Measures of ethnic fractionalisation:

I have added additional models to Table B.1 on p. 25, which test whether the results are robust to alternative measures of ethnic fractionalisation. Two models use religious fractionalisation instead of ethnic fractionalisation, and two models use a principal component of fractionalisation extracted from 5 measures. The results are robust to these alternative measures.

Modelling strategy:

I have added a footnote on p. 7, which describes how the residuals and betas were affected by utilising log of 1 + Islamist terror attacks per capita, rather than log of 1 + Islamist terror attacks residualized on log population:

When log of 1 + Islamist terror attacks per capita was regressed on percentage Muslim and the residuals were saved, the distribution was heavily right-skewed, and the single largest residual accounted for 67% of the variance. When log of 1 + Islamist terror attacks per capita was regressed on percentage Muslim as well as region fixed-effects and covariates, the standardized beta for percentage Muslim was highly inconsistent across the various specifications. It ranged from β = .31 in the unconditional model to β = 0.07 in the model with region fixed-effects, basic controls and additional controls.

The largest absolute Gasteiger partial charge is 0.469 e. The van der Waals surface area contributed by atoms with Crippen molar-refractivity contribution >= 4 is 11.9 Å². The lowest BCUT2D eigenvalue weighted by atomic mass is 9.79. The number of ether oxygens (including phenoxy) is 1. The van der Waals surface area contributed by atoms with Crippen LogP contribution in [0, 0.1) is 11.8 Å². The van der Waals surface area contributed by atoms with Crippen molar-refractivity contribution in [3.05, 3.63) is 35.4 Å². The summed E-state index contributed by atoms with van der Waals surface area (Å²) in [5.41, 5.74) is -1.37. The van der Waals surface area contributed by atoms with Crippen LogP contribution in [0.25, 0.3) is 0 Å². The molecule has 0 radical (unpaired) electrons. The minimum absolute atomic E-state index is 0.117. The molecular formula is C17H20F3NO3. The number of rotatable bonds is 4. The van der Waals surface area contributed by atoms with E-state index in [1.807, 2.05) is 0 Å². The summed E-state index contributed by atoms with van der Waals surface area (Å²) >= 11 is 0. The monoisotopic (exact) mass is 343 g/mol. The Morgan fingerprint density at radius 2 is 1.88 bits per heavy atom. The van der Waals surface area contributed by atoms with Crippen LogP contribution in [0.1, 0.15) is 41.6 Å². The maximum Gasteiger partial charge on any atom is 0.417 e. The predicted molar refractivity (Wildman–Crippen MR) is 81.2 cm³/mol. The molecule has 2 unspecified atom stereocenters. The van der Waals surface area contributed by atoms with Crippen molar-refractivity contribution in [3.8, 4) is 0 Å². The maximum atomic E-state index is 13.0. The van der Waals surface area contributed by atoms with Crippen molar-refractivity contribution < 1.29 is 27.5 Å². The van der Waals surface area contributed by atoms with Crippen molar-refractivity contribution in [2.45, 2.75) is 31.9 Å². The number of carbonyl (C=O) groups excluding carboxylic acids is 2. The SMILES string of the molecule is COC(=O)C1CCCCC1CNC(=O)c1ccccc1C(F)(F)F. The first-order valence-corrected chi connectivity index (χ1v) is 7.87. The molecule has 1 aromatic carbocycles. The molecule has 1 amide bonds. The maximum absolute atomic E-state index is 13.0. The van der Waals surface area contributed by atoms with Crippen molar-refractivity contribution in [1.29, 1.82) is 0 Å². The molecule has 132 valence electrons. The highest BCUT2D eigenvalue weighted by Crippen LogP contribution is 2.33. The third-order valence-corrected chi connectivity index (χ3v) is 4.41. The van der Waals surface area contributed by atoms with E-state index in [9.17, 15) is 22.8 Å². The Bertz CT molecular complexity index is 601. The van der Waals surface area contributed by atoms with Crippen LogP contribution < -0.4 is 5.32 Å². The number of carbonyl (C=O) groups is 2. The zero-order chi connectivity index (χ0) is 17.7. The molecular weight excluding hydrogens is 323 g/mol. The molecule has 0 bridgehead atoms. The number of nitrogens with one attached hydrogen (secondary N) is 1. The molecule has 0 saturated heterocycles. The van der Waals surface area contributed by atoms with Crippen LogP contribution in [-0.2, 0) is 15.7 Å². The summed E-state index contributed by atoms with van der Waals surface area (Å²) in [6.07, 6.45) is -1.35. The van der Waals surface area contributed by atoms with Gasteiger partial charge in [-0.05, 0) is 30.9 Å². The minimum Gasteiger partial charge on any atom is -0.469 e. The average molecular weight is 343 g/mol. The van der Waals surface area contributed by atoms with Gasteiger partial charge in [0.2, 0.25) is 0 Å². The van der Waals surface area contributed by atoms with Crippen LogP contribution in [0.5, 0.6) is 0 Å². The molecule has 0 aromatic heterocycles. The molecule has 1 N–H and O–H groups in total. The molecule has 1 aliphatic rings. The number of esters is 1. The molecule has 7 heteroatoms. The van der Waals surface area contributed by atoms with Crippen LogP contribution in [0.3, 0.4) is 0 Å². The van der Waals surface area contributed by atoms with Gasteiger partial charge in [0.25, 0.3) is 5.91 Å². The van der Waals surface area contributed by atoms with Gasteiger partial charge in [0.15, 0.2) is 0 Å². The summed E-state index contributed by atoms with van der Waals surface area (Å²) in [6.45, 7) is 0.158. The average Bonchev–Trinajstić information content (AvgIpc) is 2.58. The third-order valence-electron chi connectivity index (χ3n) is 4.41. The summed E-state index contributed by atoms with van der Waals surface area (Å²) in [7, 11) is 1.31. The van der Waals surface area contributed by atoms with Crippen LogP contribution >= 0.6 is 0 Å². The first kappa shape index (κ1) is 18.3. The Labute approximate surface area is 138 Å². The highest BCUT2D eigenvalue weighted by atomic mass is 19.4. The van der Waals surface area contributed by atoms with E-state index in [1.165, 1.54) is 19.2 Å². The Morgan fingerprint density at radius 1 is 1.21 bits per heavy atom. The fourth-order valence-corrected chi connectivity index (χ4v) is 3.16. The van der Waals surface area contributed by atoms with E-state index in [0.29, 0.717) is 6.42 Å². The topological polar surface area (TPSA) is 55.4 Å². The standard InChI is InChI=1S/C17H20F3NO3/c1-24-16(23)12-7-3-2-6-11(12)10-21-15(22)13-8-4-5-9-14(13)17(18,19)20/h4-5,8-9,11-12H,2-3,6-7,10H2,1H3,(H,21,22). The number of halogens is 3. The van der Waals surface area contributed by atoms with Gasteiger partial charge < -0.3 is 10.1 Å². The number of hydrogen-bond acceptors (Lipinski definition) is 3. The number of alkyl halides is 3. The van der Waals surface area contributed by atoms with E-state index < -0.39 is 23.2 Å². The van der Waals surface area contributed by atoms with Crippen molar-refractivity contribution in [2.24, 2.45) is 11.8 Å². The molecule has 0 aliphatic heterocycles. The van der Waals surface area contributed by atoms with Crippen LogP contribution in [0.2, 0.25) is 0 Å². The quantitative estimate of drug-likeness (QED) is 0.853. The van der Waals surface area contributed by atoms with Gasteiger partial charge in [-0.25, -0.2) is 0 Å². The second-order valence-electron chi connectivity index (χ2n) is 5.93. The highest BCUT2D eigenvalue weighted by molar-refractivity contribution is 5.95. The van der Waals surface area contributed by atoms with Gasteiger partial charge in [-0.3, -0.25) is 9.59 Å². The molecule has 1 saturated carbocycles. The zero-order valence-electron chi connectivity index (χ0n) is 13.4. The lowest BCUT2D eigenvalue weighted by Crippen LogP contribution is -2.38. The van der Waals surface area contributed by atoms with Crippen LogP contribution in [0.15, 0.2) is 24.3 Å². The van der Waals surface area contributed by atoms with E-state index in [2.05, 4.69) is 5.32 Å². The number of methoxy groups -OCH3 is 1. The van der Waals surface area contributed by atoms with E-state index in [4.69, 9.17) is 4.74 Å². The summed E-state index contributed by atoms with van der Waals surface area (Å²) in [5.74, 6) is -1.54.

Other changes:

I have now utilised all the data on Islamist terrorist attacks up to March 2017. Because attacks in 2017 are a small percentage of total attacks since 2001, the results were largely unaffected. Nonetheless, the analysis is now more complete.

Files here.
I'm happy with the changes.
Given that the data I utilise include honour killings by Islamists as well as acts of overt political violence, I have decided that it is more accurate to speak of Islamist violence, rather than Islamist terrorism. I have changed the title and language of the paper accordingly.

I have also corrected a number of typos.

Files here.
I am satisfied with the changes that have been made and recommend publication.
The analysis seems to be straightforward, and the results are unsurprising. It is predictable that countries without Muslims have no Muslim violence. That countries that occupy or bomb Muslim countries are prime targets for Muslim violence is also pretty predictable. Within these modest aims, the paper is okay, and I see no methodological flaws. It would be nice to extend this research in the future to find out why some countries have a lot of problems with their Muslim populations while others don't.